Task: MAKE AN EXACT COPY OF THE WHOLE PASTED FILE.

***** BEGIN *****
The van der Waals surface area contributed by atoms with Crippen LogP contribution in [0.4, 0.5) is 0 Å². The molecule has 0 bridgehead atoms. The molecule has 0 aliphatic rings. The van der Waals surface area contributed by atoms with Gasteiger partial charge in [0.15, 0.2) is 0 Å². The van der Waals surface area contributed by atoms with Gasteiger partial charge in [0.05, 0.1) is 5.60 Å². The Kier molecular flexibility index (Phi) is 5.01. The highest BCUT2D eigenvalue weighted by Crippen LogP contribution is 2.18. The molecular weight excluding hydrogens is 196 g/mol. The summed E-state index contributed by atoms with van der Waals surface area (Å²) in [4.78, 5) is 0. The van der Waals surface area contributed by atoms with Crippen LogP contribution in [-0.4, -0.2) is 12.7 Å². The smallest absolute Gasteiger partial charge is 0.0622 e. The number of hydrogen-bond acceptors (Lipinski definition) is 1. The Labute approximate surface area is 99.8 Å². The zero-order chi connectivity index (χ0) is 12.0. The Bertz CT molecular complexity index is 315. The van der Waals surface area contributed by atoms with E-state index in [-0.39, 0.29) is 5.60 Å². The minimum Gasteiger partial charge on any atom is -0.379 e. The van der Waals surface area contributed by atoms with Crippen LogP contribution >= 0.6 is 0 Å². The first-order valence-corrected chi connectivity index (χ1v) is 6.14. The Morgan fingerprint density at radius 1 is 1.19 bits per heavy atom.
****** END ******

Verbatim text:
The van der Waals surface area contributed by atoms with Crippen LogP contribution in [0.4, 0.5) is 0 Å². The molecule has 0 bridgehead atoms. The molecule has 0 aliphatic rings. The van der Waals surface area contributed by atoms with Gasteiger partial charge in [0.15, 0.2) is 0 Å². The van der Waals surface area contributed by atoms with Gasteiger partial charge in [0.05, 0.1) is 5.60 Å². The Kier molecular flexibility index (Phi) is 5.01. The highest BCUT2D eigenvalue weighted by Crippen LogP contribution is 2.18. The molecular weight excluding hydrogens is 196 g/mol. The summed E-state index contributed by atoms with van der Waals surface area (Å²) in [4.78, 5) is 0. The van der Waals surface area contributed by atoms with Crippen LogP contribution in [-0.4, -0.2) is 12.7 Å². The smallest absolute Gasteiger partial charge is 0.0622 e. The number of hydrogen-bond acceptors (Lipinski definition) is 1. The Labute approximate surface area is 99.8 Å². The zero-order chi connectivity index (χ0) is 12.0. The Bertz CT molecular complexity index is 315. The van der Waals surface area contributed by atoms with E-state index in [-0.39, 0.29) is 5.60 Å². The minimum Gasteiger partial charge on any atom is -0.379 e. The van der Waals surface area contributed by atoms with Crippen LogP contribution >= 0.6 is 0 Å². The first-order valence-corrected chi connectivity index (χ1v) is 6.14. The Morgan fingerprint density at radius 1 is 1.19 bits per heavy atom.